Vetinari sighed. He gently reached out and raised the girl's chin, tears were dripping down her face, "Mildred, I know my words alone will not help. But the deaths of your grandmother and brother were caused by the arrogance of one man. And bad luck, I am afraid. Any one of you could have taken those candles home. Do you understand? Do not blame yourself, certainly not for your consideration for your family. I was aware of the practice. Good grief, candles that were almost finished? They'd simply be thrown away, and it isn't as if the city doesn't have enough rubbish lying in its streets, despite the enthusiasm of Harry King's gnolls."

Mildred took out a hankie and blew her nose; she gave him a fragile smile.

"You may be interested to know that Dragon King of Arms is no longer with us," Vetinari rubbed the silver pommel of his cane with his thumb, studying it with an innocent look on his long face; "After I was forced to release him he decided to travel to Uberwald. I'm afraid a rather enthusiastic gentleman took it upon himself to drive a stake through his heart."

Mildred stared at him, with a vicious gleam in her eye. Then she said, slowly; "That— is very interesting, sir. But he'll be back. That sort always do."

The Patrician raised his eyes and studied the night sky, attempting to keep the blank look on his face; "Oh, possibly. I daresay he will return, eventually. But not for a great many number of years, I'm afraid. His— executioner— also decided to place his remains in a jar, took a ship to the Rim and—" Vetinari lowered his gaze, his right eyebrow raised.

"Oh dear," Mildred said, "That was, um, very enthusiastic of him." They looked at each other. They were both trying not to grin. Sometimes, the Patrician thought, there can be justice. Perhaps he would tell Vimes about Dragon tomorrow, as a little extra treat after Carcer's execution. It would be rather hard for the vampire to regenerate, floating around in outer space. There weren't any people out there to accidentally bleed on his ashes.

"Quite," the Patrician said mildly, "But look at the time. I'm sure you have infinitely more important things to do than listen to silly gossip. I believe you have two days off, starting tomorrow?"

Mildred grinned. "Yeah. Two whole days! Never got as many holidays in my other jobs—" she seemed to realise something, and her hand flew to her mouth, "Oh! It must be gone midnight— me Mam'll kill me!"

"The streets of the city can be quite perilous at night. Especially for an unaccompanied young lady," Vetinari stroked his beard, considering, "Would you do me the honour of allowing me to escort you home, Miss Easy?"

Mildred stared at him again. This request seemed to shock her as much as his offer to help clean the grave had. "You want to escort me home? I live in—"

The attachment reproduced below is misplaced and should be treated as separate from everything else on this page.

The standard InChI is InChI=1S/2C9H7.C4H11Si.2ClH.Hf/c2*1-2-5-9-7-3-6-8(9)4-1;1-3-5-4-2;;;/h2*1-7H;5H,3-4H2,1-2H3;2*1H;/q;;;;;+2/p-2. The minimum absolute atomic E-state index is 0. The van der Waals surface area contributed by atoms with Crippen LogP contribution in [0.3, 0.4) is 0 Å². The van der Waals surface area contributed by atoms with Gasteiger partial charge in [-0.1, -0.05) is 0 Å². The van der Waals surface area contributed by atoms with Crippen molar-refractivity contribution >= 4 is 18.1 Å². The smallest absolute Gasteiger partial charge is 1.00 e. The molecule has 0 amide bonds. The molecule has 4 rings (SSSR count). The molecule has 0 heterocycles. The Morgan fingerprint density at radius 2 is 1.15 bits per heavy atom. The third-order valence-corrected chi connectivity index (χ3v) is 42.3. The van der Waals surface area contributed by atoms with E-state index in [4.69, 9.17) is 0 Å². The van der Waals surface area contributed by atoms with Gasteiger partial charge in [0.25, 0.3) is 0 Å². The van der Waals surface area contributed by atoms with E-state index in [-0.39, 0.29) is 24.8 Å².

"Cockbill Street. Yes, I know. It's on the other side of the city. Rather a long way for a young woman to travel alone."

"You can't be seen with me, sir— I mean, if you're seen with a maid—" Mildred watched him, frowning a little, obviously wondering why he was offering. Her expression became slightly reproachful; "I really won't tell anyone, Milord."

He patted her shoulder; "I know you won't, Miss Easy. I have great faith in your discretion. However, I cannot allow you negotiate the streets at this time of night. I must see you safely to your door."

"It's really kind of you sir, but if people see you with me—"

"Oh dear. Of course, I wouldn't dream of compromising your reputation. I shall be discreet." He watched her face, to see if she'd got it.

Mildred went bright red, then burst out laughing. Unlike most of the other maids, she was not a giggler. Vetinari found giggling rather irritating. Mildred's laugh was more a rounded chuckle.

"No! Not my reputation!" her hand clamped over her mouth, her eyes full of mixed mortification and amusement, "I wasn't thinking about— not about that! I meant people might wonder what you were doing down the Shades, and if any of the Guilds heard—" her eyes widened, and she blushed even deeper, "Oh gods, they would think that, wouldn't they?"

Vetinari watched her as she tried to calm down. Sometimes a good laugh did the same as a good cry. It seemed Mildred had needed to get a few things out of her system. He tsk'd mildly, raising an eyebrow at her; "Yes, some people do seem to have rather grubby imaginations, do they not?" Mildred erupted into laughter again.

"I appreciate your concern, Miss Easy. I believe I have a solution." His eyes focused on something above them. Mildred, still chuckling, followed his gaze. She stopped laughing as soon as she realised what he might mean.


The tiles upon the rooftops sparkled in the moonlight.